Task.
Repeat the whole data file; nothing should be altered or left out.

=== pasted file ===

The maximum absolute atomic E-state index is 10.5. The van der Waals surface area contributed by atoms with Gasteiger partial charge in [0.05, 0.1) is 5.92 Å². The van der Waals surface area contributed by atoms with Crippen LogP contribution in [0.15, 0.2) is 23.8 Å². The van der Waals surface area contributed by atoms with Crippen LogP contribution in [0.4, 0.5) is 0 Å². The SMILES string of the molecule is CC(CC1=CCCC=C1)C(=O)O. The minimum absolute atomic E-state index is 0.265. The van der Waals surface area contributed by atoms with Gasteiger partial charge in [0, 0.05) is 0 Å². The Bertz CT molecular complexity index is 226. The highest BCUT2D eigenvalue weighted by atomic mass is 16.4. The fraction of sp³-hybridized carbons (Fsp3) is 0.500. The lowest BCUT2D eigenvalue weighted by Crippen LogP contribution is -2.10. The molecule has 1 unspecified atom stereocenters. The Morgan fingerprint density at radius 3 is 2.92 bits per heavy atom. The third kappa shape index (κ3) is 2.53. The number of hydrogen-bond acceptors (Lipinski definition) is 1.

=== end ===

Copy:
The maximum absolute atomic E-state index is 10.5. The van der Waals surface area contributed by atoms with Gasteiger partial charge in [0.05, 0.1) is 5.92 Å². The van der Waals surface area contributed by atoms with Crippen LogP contribution in [0.15, 0.2) is 23.8 Å². The van der Waals surface area contributed by atoms with Crippen LogP contribution in [0.4, 0.5) is 0 Å². The SMILES string of the molecule is CC(CC1=CCCC=C1)C(=O)O. The minimum absolute atomic E-state index is 0.265. The van der Waals surface area contributed by atoms with Gasteiger partial charge in [0, 0.05) is 0 Å². The Bertz CT molecular complexity index is 226. The highest BCUT2D eigenvalue weighted by atomic mass is 16.4. The fraction of sp³-hybridized carbons (Fsp3) is 0.500. The lowest BCUT2D eigenvalue weighted by Crippen LogP contribution is -2.10. The molecule has 1 unspecified atom stereocenters. The Morgan fingerprint density at radius 3 is 2.92 bits per heavy atom. The third kappa shape index (κ3) is 2.53. The number of hydrogen-bond acceptors (Lipinski definition) is 1.